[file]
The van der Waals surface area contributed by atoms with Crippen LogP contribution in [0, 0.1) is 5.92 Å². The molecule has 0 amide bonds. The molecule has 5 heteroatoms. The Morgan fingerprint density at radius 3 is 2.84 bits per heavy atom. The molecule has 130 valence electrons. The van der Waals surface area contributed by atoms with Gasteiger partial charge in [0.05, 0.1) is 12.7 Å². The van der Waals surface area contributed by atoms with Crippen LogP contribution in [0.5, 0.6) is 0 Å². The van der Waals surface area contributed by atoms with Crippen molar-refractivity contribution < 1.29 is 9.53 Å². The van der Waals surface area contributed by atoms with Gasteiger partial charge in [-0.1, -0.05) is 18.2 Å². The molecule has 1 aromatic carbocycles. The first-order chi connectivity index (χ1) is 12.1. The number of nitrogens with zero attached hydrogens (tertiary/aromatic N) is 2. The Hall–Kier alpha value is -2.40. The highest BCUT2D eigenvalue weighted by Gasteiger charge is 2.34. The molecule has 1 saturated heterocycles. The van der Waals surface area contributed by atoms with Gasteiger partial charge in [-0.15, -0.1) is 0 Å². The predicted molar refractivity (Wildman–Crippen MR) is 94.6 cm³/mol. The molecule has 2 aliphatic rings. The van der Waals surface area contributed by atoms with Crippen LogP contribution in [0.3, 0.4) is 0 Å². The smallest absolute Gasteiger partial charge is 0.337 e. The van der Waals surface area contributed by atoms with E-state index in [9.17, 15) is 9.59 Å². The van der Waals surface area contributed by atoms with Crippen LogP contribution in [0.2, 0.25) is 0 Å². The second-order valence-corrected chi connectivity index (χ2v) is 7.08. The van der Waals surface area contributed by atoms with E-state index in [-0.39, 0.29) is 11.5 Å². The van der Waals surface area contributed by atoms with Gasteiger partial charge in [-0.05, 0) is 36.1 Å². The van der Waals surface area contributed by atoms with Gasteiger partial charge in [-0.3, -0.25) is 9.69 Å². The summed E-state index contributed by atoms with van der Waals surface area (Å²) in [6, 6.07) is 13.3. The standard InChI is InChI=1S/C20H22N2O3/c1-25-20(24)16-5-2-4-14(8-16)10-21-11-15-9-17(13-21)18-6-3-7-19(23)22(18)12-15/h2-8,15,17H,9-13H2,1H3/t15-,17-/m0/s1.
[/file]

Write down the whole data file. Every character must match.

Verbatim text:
The van der Waals surface area contributed by atoms with Crippen LogP contribution in [0, 0.1) is 5.92 Å². The molecule has 0 amide bonds. The molecule has 5 heteroatoms. The Morgan fingerprint density at radius 3 is 2.84 bits per heavy atom. The molecule has 130 valence electrons. The van der Waals surface area contributed by atoms with Gasteiger partial charge in [0.05, 0.1) is 12.7 Å². The van der Waals surface area contributed by atoms with Crippen LogP contribution in [0.5, 0.6) is 0 Å². The van der Waals surface area contributed by atoms with Crippen molar-refractivity contribution < 1.29 is 9.53 Å². The van der Waals surface area contributed by atoms with Gasteiger partial charge in [-0.1, -0.05) is 18.2 Å². The molecule has 1 aromatic carbocycles. The first-order chi connectivity index (χ1) is 12.1. The number of nitrogens with zero attached hydrogens (tertiary/aromatic N) is 2. The Hall–Kier alpha value is -2.40. The highest BCUT2D eigenvalue weighted by Gasteiger charge is 2.34. The molecule has 1 saturated heterocycles. The van der Waals surface area contributed by atoms with Gasteiger partial charge in [-0.15, -0.1) is 0 Å². The predicted molar refractivity (Wildman–Crippen MR) is 94.6 cm³/mol. The molecule has 2 aliphatic rings. The van der Waals surface area contributed by atoms with Crippen LogP contribution in [0.3, 0.4) is 0 Å². The smallest absolute Gasteiger partial charge is 0.337 e. The van der Waals surface area contributed by atoms with E-state index in [9.17, 15) is 9.59 Å². The van der Waals surface area contributed by atoms with Crippen LogP contribution in [0.2, 0.25) is 0 Å². The second-order valence-corrected chi connectivity index (χ2v) is 7.08. The van der Waals surface area contributed by atoms with E-state index in [-0.39, 0.29) is 11.5 Å². The van der Waals surface area contributed by atoms with Gasteiger partial charge in [-0.05, 0) is 36.1 Å². The van der Waals surface area contributed by atoms with Gasteiger partial charge in [-0.3, -0.25) is 9.69 Å². The summed E-state index contributed by atoms with van der Waals surface area (Å²) in [6, 6.07) is 13.3. The standard InChI is InChI=1S/C20H22N2O3/c1-25-20(24)16-5-2-4-14(8-16)10-21-11-15-9-17(13-21)18-6-3-7-19(23)22(18)12-15/h2-8,15,17H,9-13H2,1H3/t15-,17-/m0/s1.